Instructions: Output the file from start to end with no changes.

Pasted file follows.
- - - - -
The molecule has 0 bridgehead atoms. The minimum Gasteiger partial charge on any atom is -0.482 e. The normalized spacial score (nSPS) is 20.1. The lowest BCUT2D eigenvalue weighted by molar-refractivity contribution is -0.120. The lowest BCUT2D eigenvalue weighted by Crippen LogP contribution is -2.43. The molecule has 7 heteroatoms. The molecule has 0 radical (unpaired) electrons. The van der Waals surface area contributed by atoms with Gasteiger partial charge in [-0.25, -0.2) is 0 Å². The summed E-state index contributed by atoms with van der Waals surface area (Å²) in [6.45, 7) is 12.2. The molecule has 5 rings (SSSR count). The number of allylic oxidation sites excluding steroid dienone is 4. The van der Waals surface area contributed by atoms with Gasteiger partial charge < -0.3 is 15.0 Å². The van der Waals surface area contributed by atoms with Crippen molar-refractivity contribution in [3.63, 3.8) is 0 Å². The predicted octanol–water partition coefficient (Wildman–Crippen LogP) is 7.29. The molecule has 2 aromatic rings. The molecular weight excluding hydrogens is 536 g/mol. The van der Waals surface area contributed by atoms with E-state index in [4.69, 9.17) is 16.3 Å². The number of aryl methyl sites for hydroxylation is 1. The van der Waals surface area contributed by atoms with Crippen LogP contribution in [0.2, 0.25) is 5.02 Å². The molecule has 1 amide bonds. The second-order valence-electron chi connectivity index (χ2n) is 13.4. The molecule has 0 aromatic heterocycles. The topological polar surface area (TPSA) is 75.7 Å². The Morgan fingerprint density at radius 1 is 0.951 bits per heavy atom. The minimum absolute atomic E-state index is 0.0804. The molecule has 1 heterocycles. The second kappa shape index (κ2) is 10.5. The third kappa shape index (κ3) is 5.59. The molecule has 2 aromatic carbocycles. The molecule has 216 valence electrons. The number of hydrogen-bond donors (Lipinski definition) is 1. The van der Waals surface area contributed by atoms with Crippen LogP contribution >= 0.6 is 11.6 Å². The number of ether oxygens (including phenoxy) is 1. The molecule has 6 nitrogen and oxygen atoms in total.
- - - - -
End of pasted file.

The molecule has 0 bridgehead atoms. The minimum Gasteiger partial charge on any atom is -0.482 e. The normalized spacial score (nSPS) is 20.1. The lowest BCUT2D eigenvalue weighted by molar-refractivity contribution is -0.120. The lowest BCUT2D eigenvalue weighted by Crippen LogP contribution is -2.43. The molecule has 7 heteroatoms. The molecule has 0 radical (unpaired) electrons. The van der Waals surface area contributed by atoms with Gasteiger partial charge in [-0.25, -0.2) is 0 Å². The summed E-state index contributed by atoms with van der Waals surface area (Å²) in [6.45, 7) is 12.2. The molecule has 5 rings (SSSR count). The number of allylic oxidation sites excluding steroid dienone is 4. The van der Waals surface area contributed by atoms with Gasteiger partial charge < -0.3 is 15.0 Å². The van der Waals surface area contributed by atoms with Crippen molar-refractivity contribution in [3.63, 3.8) is 0 Å². The predicted octanol–water partition coefficient (Wildman–Crippen LogP) is 7.29. The molecule has 2 aromatic rings. The molecular weight excluding hydrogens is 536 g/mol. The van der Waals surface area contributed by atoms with E-state index in [4.69, 9.17) is 16.3 Å². The number of aryl methyl sites for hydroxylation is 1. The van der Waals surface area contributed by atoms with Crippen LogP contribution in [0.2, 0.25) is 5.02 Å². The molecule has 1 amide bonds. The second-order valence-electron chi connectivity index (χ2n) is 13.4. The molecule has 0 aromatic heterocycles. The topological polar surface area (TPSA) is 75.7 Å². The Morgan fingerprint density at radius 1 is 0.951 bits per heavy atom. The minimum absolute atomic E-state index is 0.0804. The molecule has 1 heterocycles. The second kappa shape index (κ2) is 10.5. The third kappa shape index (κ3) is 5.59. The molecule has 2 aromatic carbocycles. The molecule has 216 valence electrons. The number of hydrogen-bond donors (Lipinski definition) is 1. The van der Waals surface area contributed by atoms with Crippen LogP contribution >= 0.6 is 11.6 Å². The number of ether oxygens (including phenoxy) is 1. The molecule has 6 nitrogen and oxygen atoms in total.